Although the cranes keep operating and the trucks keep rolling, the construction industry isn’t immune from the ripple effects of much of the work world scaling back. Ken Simonson, chief economist of the Associated General Contractors of America, said in a recent call with reporters that more than one quarter of the firms that responded to an online survey have had projects canceled or shut down.

Hospitals and Colorado State University are among those who have postponed projects with Saunders, Cooper said. On the other hand, he added, some hospitals are having work done in their buildings to accommodate coronavirus patients if they need to.

Cooper said there had been problems with deliveries of equipment from China, but those have eased with factories starting back up there. But stone, tile and other materials from Italy aren’t being delivered, “for good reason,” he said.

Elevator inspectors and other experts cannot travel to conduct inspections. However, local governments continue to visit sites or, in some cases, carry out virtual inspections through video conferencing. Cooper said Adams County is using independent inspectors approved by its staff.

Denver has been “ramping up” the online processing of permits, said Laura Swartz, spokeswoman for Denver Community Planning and Development. Now, the in-person service has been closed and the work has switched to online.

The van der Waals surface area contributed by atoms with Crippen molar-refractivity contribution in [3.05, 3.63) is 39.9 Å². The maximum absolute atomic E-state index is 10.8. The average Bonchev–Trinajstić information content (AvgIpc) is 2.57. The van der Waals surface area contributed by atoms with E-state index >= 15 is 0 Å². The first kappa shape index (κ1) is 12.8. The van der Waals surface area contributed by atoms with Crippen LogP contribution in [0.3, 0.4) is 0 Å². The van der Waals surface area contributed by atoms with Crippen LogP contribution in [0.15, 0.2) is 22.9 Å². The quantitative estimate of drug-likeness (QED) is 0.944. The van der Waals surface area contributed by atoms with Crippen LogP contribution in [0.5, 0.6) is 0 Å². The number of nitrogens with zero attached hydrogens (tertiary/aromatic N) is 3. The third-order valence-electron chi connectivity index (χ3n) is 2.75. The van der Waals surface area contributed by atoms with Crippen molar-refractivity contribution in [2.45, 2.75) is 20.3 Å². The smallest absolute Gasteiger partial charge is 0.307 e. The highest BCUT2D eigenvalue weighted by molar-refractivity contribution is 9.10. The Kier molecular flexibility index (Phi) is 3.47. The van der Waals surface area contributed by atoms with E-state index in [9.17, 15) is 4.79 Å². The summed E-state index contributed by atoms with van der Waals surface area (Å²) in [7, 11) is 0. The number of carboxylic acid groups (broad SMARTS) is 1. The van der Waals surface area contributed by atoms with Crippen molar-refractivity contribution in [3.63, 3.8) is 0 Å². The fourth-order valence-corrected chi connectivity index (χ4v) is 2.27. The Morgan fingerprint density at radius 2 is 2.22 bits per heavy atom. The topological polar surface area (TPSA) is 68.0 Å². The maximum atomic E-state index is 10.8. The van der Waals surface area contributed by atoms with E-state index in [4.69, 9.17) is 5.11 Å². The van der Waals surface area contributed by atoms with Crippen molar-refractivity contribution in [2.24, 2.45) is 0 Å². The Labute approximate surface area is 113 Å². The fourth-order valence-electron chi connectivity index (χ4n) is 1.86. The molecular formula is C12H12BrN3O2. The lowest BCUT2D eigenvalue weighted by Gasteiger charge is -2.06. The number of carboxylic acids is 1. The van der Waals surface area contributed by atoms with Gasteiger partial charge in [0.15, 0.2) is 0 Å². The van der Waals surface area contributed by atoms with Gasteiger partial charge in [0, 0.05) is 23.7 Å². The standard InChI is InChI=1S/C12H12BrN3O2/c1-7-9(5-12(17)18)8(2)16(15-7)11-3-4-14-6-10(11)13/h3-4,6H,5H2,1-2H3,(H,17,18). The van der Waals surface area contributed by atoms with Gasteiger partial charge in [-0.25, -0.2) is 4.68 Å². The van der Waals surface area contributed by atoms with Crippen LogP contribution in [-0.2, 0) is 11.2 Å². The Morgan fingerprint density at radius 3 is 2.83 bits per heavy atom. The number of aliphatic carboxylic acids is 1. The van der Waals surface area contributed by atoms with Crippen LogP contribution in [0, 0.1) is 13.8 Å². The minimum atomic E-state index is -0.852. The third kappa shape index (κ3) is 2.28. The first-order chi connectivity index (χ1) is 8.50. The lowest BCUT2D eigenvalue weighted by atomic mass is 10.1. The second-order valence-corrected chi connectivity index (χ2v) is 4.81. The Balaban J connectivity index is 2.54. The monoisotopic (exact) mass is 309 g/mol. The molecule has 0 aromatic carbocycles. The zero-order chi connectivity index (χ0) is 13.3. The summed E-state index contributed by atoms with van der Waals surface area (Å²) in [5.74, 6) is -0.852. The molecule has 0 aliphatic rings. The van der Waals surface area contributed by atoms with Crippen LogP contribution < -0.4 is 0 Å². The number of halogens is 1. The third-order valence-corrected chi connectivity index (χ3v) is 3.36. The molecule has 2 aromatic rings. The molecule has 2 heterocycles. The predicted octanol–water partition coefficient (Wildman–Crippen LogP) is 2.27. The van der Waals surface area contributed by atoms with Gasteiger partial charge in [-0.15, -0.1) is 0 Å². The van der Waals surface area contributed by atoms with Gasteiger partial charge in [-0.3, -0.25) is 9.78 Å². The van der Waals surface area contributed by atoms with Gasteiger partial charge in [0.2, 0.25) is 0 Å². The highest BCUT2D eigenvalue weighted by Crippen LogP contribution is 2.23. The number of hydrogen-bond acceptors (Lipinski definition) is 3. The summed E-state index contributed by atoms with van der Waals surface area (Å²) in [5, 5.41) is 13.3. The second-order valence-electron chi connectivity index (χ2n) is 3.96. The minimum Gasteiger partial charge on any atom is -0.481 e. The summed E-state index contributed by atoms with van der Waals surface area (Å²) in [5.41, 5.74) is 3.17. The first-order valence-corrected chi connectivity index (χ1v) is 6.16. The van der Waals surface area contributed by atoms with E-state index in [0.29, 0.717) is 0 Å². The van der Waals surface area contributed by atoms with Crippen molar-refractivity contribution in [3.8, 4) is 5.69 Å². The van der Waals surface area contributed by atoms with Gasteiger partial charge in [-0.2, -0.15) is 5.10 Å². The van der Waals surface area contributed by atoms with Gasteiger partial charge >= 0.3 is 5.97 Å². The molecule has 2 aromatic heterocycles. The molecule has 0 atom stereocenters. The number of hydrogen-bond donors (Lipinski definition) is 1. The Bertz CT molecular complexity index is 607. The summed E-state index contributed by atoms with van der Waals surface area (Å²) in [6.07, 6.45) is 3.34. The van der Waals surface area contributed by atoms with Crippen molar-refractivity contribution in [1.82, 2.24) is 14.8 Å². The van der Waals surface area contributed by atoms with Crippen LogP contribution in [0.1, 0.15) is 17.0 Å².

Inspectors aren’t keeping office hours, but they’re working and can be reached by phone or email, Swartz said.

“Under both Gov. Polis’ and the mayor’s orders, construction is an essential industry. We are trying to support it,” Swartz said.

Inspectors are taking precautions, she added. “From our perspective, it’s working.”
Following safe procedures and protocols is important, but so is good communication and paying attention to mental health, Cooper said. Saunders executives have 7 a.m. meetings every work day and sometimes on weekends to check in, he said. The CEO emails employees. People are calling clients and supervisors to keep in touch.

“Through four days of this week, we’ve had 12,000 minutes on Zoom (video conferencing) as a company,” Cooper said. “We’re averaging 50 hours a day of Zoom meetings.”

As the health crisis continues, Wardrip, with the union, said he tries to take the psychological temperature of his members. He believes most are doing well, but a few are worried about getting sick.

“Right now, people are freaking out because they don’t have hand sanitizer and toilet paper” in some spots, said Wardrip, who suspects members of the public are helping themselves.

“I tell them, ‘Take it with you. Put it in your duffel bag,’ ” Wardrip said. “We’re construction workers. It’s our job to think outside the box and get the job done.”


About Dodge Construction Network
Dodge Construction Network is a solutions technology company providing an unmatched offering of data, analytics, and industry-spanning relationships to generate the most powerful source of information, knowledge, insights, and connections in the commercial construction industry. The company powers longstanding and trusted industry solutions to timely connect and enable decision makers across the entire commercial construction ecosystem. For more than a century, Dodge Construction Network has empowered construction professionals with the information they need to build successful, growing businesses. To learn more, visit

Media Contact:
Amy Roepke |

Previous Article
Construction stopping at Indeed Tower in Austin, others press on
Next Article
NYC announces fines of up to $10K for ignoring ban